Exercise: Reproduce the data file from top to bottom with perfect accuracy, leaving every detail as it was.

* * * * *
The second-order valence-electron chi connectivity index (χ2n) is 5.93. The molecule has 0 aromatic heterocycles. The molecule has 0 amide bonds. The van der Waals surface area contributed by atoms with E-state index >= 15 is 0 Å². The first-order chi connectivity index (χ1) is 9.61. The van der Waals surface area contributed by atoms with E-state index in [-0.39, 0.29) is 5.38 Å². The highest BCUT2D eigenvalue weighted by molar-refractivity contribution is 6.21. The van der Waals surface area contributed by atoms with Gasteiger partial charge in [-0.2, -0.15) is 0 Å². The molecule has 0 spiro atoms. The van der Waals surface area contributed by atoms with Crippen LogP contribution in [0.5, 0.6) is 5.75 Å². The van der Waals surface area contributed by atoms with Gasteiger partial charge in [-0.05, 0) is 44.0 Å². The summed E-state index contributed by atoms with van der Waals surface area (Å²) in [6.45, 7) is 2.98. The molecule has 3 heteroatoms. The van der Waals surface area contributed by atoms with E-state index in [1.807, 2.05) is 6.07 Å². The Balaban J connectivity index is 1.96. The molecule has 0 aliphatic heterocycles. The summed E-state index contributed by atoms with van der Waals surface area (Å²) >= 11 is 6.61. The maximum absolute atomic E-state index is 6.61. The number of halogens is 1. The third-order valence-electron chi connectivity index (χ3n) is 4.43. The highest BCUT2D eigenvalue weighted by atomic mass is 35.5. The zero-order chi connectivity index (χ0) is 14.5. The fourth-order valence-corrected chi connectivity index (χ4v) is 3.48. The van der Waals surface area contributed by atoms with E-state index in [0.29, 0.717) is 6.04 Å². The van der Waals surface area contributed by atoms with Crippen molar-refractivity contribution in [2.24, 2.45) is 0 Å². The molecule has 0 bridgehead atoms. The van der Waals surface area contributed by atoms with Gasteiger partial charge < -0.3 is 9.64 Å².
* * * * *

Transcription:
The second-order valence-electron chi connectivity index (χ2n) is 5.93. The molecule has 0 aromatic heterocycles. The molecule has 0 amide bonds. The van der Waals surface area contributed by atoms with E-state index >= 15 is 0 Å². The first-order chi connectivity index (χ1) is 9.61. The van der Waals surface area contributed by atoms with E-state index in [-0.39, 0.29) is 5.38 Å². The highest BCUT2D eigenvalue weighted by molar-refractivity contribution is 6.21. The van der Waals surface area contributed by atoms with Gasteiger partial charge in [-0.2, -0.15) is 0 Å². The molecule has 0 spiro atoms. The van der Waals surface area contributed by atoms with Crippen LogP contribution in [0.5, 0.6) is 5.75 Å². The van der Waals surface area contributed by atoms with Gasteiger partial charge in [-0.05, 0) is 44.0 Å². The summed E-state index contributed by atoms with van der Waals surface area (Å²) in [6.45, 7) is 2.98. The molecule has 3 heteroatoms. The van der Waals surface area contributed by atoms with E-state index in [1.807, 2.05) is 6.07 Å². The Balaban J connectivity index is 1.96. The molecule has 0 aliphatic heterocycles. The summed E-state index contributed by atoms with van der Waals surface area (Å²) >= 11 is 6.61. The maximum absolute atomic E-state index is 6.61. The number of halogens is 1. The third-order valence-electron chi connectivity index (χ3n) is 4.43. The highest BCUT2D eigenvalue weighted by atomic mass is 35.5. The zero-order chi connectivity index (χ0) is 14.5. The fourth-order valence-corrected chi connectivity index (χ4v) is 3.48. The van der Waals surface area contributed by atoms with E-state index in [0.29, 0.717) is 6.04 Å². The van der Waals surface area contributed by atoms with Crippen molar-refractivity contribution in [2.24, 2.45) is 0 Å². The molecule has 0 bridgehead atoms. The van der Waals surface area contributed by atoms with Gasteiger partial charge < -0.3 is 9.64 Å².